Daughter’s Right to Die Is Weighed Against Family’s Wish to Keep Her Alive
By ANEMONA HARTOCOLLIS
Published: October 4, 2012
In a video uploaded to YouTube on Thursday, a man in a black baseball-type cap tenderly strokes SungEun Grace Lee’s forehead as she sits propped in her hospital bed.
Then he asks if Ms. Lee, a 28-year-old financial manager who is on life support with terminal brain cancer, would be willing to let her father, who does not want to let her die, make her medical decisions for her.
“So, are you willing to sign over your medical proxy to your father?”
Ms. Lee, paralyzed from the neck down and unable to speak, clearly mouths the word “Yes,” and then again, “Yes.”
“So when do you want to leave to the nursing home?” the man asks.
“Now,” she says.
Ms. Lee is at the center of a tug of war that pits a patient’s right to die against her family’s desire to keep her alive and their religious belief that taking her off life support would be tantamount to suicide. But unlike Karen Ann Quinlan and Terri Schiavo, the country’s two most famous right-to-die patients, Ms. Lee, who is known as Grace, is fully conscious and, according to a psychiatrist who examined her, mentally competent to make her own decisions.
But doctors at North Shore University Hospital in Manhasset, N.Y., where she is being treated, have gone to court to testify that she has said in no uncertain terms that she cannot bear to go on living as she is, and wants to be removed from life support. Her family disagrees, and the video, which lasts just 24 seconds and appears to have been excerpted from a longer conversation, shows her as a compliant daughter, willing to put her fate in the hands of her father. The man in the video, titled “Grace Telling Us She Wants to Leave the Hospital,” was a cousin, according to one of Ms. Lee’s brothers, Paul, who shot the video.
Terry Lynam, a spokesman for the hospital, declined to comment on the video, but said, “We just want to comply with her wishes, whatever they might be.”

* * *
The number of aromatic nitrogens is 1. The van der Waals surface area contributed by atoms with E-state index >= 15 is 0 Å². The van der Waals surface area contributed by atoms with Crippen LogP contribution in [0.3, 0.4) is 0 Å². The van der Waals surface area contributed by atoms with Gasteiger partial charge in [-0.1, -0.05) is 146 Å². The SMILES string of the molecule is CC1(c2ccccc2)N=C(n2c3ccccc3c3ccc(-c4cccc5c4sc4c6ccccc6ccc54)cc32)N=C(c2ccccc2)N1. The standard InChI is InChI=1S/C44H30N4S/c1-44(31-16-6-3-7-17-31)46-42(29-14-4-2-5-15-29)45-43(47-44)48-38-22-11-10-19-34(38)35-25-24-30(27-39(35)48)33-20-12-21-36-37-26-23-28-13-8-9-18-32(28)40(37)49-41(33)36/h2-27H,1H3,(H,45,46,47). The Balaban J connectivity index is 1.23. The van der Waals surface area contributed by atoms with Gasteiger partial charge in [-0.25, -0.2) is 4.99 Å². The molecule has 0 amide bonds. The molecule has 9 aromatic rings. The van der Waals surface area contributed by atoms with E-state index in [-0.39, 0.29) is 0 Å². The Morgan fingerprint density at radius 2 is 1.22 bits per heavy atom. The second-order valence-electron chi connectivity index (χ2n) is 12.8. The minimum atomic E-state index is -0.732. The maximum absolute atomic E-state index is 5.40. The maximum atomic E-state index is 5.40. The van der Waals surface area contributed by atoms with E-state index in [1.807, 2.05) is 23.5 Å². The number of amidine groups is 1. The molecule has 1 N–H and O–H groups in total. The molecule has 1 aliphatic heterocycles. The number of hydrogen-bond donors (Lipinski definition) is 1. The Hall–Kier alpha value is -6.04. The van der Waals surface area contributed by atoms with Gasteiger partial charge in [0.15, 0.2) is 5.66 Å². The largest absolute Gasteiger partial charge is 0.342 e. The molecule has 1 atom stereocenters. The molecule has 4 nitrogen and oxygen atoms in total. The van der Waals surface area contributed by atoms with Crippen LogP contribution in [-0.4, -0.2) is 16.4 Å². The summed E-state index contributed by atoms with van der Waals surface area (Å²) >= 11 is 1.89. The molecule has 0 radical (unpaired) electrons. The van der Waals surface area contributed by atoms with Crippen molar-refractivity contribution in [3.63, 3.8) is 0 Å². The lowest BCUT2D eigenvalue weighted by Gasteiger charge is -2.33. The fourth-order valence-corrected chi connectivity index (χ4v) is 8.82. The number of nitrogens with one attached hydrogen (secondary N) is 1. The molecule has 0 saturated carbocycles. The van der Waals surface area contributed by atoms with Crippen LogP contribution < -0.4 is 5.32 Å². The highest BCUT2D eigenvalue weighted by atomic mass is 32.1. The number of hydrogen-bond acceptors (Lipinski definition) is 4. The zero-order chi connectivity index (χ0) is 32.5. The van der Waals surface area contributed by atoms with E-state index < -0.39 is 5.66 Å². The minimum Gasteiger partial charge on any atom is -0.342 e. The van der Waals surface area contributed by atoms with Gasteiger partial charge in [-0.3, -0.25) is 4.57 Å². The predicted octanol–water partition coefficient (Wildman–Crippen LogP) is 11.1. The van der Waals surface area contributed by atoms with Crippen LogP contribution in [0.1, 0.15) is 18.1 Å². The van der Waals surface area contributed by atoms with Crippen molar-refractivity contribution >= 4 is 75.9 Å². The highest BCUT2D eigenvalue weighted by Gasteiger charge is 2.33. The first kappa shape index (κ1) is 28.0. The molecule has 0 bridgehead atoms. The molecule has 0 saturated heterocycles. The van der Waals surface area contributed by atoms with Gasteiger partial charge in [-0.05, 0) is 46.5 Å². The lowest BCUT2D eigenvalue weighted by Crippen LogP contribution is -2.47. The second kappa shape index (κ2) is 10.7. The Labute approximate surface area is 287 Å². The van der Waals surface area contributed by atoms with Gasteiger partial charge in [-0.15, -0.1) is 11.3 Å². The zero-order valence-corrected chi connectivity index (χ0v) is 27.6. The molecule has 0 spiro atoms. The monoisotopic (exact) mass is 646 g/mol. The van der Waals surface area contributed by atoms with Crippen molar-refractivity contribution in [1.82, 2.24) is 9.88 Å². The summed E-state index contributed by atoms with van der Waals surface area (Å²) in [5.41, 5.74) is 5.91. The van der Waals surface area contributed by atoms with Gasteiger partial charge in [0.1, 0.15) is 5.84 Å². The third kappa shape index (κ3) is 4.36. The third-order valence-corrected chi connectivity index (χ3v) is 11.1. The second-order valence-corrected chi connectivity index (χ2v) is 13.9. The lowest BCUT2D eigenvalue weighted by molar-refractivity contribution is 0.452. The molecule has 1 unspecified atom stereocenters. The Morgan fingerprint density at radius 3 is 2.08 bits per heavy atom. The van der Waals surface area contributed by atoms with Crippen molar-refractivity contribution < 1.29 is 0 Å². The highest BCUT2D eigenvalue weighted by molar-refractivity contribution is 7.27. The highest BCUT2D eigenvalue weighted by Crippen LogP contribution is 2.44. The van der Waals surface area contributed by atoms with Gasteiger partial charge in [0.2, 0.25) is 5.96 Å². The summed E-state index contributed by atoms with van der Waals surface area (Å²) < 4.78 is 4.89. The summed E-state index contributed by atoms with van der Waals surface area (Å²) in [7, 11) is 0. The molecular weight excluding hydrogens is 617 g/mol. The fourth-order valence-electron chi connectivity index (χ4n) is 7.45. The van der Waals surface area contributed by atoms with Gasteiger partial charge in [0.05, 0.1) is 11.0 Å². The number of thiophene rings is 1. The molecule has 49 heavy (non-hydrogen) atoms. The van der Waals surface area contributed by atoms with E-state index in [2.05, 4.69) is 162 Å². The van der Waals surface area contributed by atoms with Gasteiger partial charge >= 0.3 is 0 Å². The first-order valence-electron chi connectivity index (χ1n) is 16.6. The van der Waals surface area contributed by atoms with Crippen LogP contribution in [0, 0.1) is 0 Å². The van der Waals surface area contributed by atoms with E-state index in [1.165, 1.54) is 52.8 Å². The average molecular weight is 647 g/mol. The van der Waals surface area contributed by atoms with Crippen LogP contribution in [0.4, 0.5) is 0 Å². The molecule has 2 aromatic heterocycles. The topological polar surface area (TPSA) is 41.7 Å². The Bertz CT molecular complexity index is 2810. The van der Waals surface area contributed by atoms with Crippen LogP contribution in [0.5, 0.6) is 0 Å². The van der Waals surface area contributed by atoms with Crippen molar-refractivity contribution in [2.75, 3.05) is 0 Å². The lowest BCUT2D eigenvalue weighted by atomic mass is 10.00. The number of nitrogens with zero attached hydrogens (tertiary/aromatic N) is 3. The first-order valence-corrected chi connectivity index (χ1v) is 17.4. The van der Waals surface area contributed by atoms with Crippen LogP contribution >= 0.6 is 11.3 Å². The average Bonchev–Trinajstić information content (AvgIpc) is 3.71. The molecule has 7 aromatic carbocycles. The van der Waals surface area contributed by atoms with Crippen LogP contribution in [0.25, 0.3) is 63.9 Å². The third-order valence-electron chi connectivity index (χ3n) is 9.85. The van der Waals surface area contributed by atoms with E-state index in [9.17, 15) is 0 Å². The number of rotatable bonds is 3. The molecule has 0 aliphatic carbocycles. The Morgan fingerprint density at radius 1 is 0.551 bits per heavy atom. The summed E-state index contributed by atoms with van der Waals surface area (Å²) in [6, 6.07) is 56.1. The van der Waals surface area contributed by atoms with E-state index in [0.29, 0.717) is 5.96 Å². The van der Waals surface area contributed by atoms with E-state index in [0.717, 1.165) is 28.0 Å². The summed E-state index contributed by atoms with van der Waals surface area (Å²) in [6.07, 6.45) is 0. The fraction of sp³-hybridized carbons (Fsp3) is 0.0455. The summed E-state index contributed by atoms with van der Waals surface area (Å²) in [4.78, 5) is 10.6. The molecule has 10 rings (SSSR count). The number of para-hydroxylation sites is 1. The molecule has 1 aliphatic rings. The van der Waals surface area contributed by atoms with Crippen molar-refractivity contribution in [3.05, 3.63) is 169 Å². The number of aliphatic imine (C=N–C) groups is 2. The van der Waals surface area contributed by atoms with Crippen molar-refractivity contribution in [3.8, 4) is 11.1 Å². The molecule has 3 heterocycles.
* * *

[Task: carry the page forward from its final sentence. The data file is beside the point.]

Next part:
The fight over whether to let Ms. Lee die was reported Thursday in The Daily News. On Thursday, lawyers said an appellate court panel had indicated it would rule that the hospital could not remove Ms. Lee from life support until there had been a decision in her father’s petition to become her legal guardian, which could give him more power over her health care decisions. A hearing in that matter is scheduled for Tuesday. In a news conference Thursday, Ms. Lee’s father, the Rev. Man Ho Lee, senior pastor of Antioch Missionary Church in Flushing, Queens, said that his daughter was being manipulated by her doctors, and was not making decisions on her own. “I believe there was influence,” her father said, speaking Korean through an interpreter.
He accused the doctors of altering his daughter’s judgment through medication. “They have no rights to take anyone’s life,” he said, as his wife, Jin Ah Lee, began weeping and continued to sob for 45 minutes, sometimes drowning out his voice and those of other speakers. “I believe my daughter is under depression and heavily medicated. I also believe she can win the battle and overcome this.”